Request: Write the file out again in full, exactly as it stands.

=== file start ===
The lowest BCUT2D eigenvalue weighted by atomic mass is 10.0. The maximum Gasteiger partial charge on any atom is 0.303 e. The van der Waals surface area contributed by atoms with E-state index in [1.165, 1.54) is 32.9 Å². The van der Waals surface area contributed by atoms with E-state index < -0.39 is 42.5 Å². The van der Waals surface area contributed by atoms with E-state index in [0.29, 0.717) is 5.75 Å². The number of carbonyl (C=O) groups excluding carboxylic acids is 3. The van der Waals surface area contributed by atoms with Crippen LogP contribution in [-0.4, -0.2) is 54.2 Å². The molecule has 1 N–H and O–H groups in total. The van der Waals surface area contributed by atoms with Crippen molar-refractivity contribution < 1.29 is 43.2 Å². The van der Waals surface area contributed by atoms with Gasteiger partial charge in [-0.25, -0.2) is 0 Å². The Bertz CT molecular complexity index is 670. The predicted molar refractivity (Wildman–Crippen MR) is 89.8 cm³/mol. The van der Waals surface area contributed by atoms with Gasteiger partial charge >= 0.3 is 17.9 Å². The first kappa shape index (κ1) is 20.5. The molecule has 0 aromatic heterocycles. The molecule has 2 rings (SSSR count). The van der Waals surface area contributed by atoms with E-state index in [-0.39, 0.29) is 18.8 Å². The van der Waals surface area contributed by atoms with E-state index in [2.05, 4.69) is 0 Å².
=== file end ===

The lowest BCUT2D eigenvalue weighted by atomic mass is 10.0. The maximum Gasteiger partial charge on any atom is 0.303 e. The van der Waals surface area contributed by atoms with E-state index in [1.165, 1.54) is 32.9 Å². The van der Waals surface area contributed by atoms with E-state index < -0.39 is 42.5 Å². The van der Waals surface area contributed by atoms with E-state index in [0.29, 0.717) is 5.75 Å². The number of carbonyl (C=O) groups excluding carboxylic acids is 3. The van der Waals surface area contributed by atoms with Crippen LogP contribution in [-0.4, -0.2) is 54.2 Å². The molecule has 1 N–H and O–H groups in total. The van der Waals surface area contributed by atoms with Crippen molar-refractivity contribution < 1.29 is 43.2 Å². The van der Waals surface area contributed by atoms with Gasteiger partial charge in [-0.25, -0.2) is 0 Å². The Bertz CT molecular complexity index is 670. The predicted molar refractivity (Wildman–Crippen MR) is 89.8 cm³/mol. The van der Waals surface area contributed by atoms with Gasteiger partial charge >= 0.3 is 17.9 Å². The first kappa shape index (κ1) is 20.5. The molecule has 0 aromatic heterocycles. The molecule has 2 rings (SSSR count). The van der Waals surface area contributed by atoms with E-state index in [-0.39, 0.29) is 18.8 Å². The van der Waals surface area contributed by atoms with E-state index in [2.05, 4.69) is 0 Å².